Compensation from Boeing for delays in the 787 program has helped Qantas more than double its after-tax profits despite a fall in earnings from its core domestic operations.
Qantas posted a statutory profit of $111 million for the six months ending in December, up from $42 million in the first half of the previous financial year. Pre-tax profits rose 10 per cent to $223 million, but a $125 million payment from Boeing accounted for more than half that total.
Pre-tax earnings from domestic operations – the largest share of Qantas’ business – fell 34 per cent to $218 million, reflecting intensifying competition from Virgin Australia that saw both airlines ramp up capacity, hurting profits. Budget brand Jetstar also saw a 13 per cent drop in earnings to $128 million, which it blamed on stiffening competition and start-up costs from new operations in Japan and Hong Kong.
Qantas International, meanwhile, reported an underlying loss of $91 million – an improvement from the $171 million it loss a year earlier that Qantas hailed as proof its plan to turn around its international wing was showing results.
“Qantas International is well advanced in its turnaround plan,” CEO Alan Joyce said, adding that the 65 per cent improvement in its bottom line was “testament to the steps taken to remove costs from the businesses, from closing down loss-making routs to retiring aircraft and consolidating operations.”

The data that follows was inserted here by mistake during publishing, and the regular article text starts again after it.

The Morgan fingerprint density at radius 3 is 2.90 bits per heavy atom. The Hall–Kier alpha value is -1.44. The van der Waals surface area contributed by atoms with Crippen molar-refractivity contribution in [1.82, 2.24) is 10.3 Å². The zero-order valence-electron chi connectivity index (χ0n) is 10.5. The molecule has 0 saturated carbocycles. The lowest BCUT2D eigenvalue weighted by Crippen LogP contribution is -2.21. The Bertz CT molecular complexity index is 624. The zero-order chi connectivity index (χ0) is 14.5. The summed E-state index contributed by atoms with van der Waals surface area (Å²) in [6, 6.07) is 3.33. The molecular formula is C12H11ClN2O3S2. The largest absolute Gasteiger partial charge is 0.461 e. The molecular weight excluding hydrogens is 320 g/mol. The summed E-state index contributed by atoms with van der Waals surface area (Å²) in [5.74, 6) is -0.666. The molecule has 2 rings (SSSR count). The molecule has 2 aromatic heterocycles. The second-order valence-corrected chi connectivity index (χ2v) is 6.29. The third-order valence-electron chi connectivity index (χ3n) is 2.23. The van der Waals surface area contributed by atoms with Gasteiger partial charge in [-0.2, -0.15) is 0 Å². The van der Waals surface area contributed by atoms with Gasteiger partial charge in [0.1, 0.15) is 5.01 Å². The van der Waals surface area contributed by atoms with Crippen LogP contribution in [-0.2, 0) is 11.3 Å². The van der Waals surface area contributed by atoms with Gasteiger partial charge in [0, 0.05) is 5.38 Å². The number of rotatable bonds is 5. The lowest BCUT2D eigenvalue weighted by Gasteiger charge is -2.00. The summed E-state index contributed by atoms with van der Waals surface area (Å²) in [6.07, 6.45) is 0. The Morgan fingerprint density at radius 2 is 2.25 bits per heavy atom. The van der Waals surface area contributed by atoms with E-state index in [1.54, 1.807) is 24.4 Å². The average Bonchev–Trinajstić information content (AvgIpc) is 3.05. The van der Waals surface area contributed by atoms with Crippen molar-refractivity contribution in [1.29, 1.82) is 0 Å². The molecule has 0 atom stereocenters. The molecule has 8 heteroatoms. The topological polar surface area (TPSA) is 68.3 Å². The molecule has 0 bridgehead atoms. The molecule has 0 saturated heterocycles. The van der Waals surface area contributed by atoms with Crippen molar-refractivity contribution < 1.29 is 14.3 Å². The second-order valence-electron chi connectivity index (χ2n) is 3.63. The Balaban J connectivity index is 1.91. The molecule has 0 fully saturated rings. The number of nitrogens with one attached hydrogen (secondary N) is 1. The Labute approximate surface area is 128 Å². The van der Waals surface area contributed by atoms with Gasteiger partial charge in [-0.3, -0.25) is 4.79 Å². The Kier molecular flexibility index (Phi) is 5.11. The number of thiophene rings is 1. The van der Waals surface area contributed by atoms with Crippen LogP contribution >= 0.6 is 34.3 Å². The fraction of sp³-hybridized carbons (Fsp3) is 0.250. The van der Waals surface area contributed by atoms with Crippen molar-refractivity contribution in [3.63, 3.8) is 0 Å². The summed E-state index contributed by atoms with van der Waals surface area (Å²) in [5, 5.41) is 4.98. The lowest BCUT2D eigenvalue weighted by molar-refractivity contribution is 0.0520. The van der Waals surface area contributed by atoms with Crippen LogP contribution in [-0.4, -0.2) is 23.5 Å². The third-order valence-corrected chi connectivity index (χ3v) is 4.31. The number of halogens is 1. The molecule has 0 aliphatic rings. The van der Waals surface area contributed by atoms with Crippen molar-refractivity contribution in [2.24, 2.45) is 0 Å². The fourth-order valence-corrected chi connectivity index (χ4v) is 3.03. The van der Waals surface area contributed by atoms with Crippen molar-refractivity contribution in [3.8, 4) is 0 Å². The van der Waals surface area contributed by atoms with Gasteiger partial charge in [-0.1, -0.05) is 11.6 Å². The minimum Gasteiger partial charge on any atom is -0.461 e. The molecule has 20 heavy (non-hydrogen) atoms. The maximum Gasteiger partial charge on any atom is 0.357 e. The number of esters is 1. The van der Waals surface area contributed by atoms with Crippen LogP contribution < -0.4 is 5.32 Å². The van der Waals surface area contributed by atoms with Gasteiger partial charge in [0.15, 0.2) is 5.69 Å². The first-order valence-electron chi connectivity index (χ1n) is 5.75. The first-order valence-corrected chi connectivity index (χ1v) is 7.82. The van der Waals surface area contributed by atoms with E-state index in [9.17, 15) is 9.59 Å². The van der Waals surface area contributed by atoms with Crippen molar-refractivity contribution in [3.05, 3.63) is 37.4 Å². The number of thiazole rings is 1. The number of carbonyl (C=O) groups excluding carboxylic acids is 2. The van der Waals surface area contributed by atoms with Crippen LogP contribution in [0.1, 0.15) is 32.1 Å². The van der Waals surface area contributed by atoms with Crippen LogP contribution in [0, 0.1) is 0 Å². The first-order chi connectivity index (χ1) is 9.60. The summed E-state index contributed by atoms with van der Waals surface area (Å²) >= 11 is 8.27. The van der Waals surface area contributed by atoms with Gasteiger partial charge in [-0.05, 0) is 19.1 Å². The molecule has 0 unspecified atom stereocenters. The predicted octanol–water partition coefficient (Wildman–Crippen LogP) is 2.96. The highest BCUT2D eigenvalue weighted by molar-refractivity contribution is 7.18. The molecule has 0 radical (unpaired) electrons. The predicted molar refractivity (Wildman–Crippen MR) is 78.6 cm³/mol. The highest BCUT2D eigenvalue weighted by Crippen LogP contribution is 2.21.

Qantas has placed its long-term hopes for its international business in its landmark alliance with Emirates, set to take effect in April. The airline also today announced plans to refurbish Airbus A330 aircraft used on routes in Asia as it seeks to increase its focus on the near abroad.
In all, Qantas claimed to have realized $172 million in ‘transformation benefits’ during the six month period. “The operating environment remains complex and volatile, but we are beginning to realise the benefits of the tough decisions that we have made over the past 18 months,” Mr Joyce said.
Though Mr. Joyce said he expects domestic capacity to normalise in the medium term, domestic capacity across the Qantas group is expected to rise by 5 to 7 percent during the second half of the financial year as compared with a year earlier.
Qantas did not provide profit guidance for the second half, citing a “challenging and volatile” business climate.